Cullen International has updated its benchmark of measures taken by governments, NRAs, and film agencies in 13 member states to mitigate the economic impact of the restrictions on the cinema and audiovisual industry.
Most of the countries covered have taken measures to compensate the closure of cinemas and the interruption of audiovisual and cinema production during lockdowns this spring, as well as to incentivise their restart under safety restrictions. The latest developments since the July edition of this Cullen International benchmark include:
- in Italy, a new round of direct subsidies for cinemas that must close from 26 October 2020. New support could also follow recent closure orders in France and Germany, where during the summer cinemas were respectively compensated for part of revenue losses and for investments into modern or heath-safety equipment.
- in Belgium, Germany, France, the Netherlands and the UK, new schemes (up to over €550m in the UK) to compensate for the lack of (Covid-19) insurance coverage. In Germany, the fund covers both personal risks, a quarantine order for crew and cast, and infrastructural risks such as an officially ordered lockdown.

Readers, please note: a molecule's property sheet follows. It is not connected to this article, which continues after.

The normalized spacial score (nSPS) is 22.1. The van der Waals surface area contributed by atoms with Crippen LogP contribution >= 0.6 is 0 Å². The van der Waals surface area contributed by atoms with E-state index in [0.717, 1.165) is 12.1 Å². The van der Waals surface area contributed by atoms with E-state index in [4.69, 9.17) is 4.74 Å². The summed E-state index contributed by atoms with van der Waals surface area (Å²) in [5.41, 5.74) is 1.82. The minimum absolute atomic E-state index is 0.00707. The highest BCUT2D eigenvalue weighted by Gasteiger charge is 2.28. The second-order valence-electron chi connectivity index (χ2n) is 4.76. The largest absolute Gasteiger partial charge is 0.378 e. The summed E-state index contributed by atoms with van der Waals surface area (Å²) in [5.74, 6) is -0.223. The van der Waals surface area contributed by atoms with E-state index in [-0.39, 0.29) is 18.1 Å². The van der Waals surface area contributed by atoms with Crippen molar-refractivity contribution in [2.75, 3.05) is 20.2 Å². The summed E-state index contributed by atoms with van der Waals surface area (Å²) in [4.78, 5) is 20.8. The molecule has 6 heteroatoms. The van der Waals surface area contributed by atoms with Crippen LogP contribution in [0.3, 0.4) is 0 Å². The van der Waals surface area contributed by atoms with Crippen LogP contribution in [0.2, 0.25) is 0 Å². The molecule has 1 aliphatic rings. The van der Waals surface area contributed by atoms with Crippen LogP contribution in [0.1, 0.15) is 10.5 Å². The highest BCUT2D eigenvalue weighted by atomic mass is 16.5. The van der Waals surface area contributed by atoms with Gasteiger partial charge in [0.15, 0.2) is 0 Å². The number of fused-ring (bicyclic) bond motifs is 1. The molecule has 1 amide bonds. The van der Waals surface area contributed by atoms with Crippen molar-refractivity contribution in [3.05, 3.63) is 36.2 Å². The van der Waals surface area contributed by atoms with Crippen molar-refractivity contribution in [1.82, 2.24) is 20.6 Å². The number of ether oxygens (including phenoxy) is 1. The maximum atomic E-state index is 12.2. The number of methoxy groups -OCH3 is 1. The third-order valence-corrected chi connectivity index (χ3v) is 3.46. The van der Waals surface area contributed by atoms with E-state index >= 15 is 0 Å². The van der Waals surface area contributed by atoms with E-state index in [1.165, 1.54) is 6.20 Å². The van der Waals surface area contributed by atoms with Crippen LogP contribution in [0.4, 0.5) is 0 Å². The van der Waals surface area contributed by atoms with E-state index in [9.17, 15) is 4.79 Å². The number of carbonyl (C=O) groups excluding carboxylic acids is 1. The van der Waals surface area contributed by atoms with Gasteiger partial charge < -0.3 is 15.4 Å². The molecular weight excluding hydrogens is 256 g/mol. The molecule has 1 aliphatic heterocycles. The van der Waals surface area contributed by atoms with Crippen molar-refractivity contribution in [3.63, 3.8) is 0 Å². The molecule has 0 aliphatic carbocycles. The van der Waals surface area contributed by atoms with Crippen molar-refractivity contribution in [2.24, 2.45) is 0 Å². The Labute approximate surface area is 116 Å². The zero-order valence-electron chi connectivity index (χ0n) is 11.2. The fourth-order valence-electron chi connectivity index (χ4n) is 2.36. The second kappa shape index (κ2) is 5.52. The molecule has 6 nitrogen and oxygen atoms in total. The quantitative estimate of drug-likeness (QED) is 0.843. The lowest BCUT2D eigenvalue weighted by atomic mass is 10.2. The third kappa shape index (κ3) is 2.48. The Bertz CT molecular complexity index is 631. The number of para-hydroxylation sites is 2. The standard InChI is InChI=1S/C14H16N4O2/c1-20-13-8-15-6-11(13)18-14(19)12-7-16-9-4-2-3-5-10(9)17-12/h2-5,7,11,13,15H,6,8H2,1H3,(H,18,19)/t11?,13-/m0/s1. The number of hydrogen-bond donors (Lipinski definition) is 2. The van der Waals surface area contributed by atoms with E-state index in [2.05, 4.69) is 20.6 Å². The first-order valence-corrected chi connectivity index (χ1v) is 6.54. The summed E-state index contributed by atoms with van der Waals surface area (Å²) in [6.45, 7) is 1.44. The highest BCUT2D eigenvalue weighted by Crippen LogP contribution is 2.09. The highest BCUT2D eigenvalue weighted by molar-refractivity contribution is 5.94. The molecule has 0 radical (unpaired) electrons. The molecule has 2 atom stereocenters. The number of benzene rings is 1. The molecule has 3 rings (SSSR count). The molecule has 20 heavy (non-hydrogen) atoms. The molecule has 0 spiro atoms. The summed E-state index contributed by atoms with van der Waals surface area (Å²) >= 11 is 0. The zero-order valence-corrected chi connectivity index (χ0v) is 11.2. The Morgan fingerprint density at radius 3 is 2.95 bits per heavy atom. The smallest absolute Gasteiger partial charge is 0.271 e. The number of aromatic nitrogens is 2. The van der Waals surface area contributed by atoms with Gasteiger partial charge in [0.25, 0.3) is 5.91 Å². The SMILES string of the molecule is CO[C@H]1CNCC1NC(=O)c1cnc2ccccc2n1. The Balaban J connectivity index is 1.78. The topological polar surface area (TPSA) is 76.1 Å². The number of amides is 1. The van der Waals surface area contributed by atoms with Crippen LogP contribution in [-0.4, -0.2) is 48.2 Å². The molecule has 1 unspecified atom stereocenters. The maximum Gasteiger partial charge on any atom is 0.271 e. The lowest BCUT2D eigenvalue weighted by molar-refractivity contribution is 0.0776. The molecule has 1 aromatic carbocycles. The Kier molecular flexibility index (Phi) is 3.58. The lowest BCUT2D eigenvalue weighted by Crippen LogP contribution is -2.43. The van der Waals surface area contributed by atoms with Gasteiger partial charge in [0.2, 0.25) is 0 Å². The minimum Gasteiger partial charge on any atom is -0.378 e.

- in Italy, the allocation of €100m to increase the existing (audiovisual and cinema production) tax credit for 2020. A tax credit up to 40% (with a €4m cap per work) is also granted to interrupted productions that could not be resumed.
In Ireland, a new funding round was dedicated to specifically support independent audiovisual producers and audiovisual productions from broadcasters. Other measures to support providers of audiovisual media services include in Italy, funds to incentivise investments by advertisers on commercial TV channels (by applying a 50% tax credit). These funds were further increased to €50m by the August recovery package. Other countries decided to provide direct support to public service broadcasters, local broadcasters or news providers in an effort to secure the provision of authoritative news in times of TV advertising losses.
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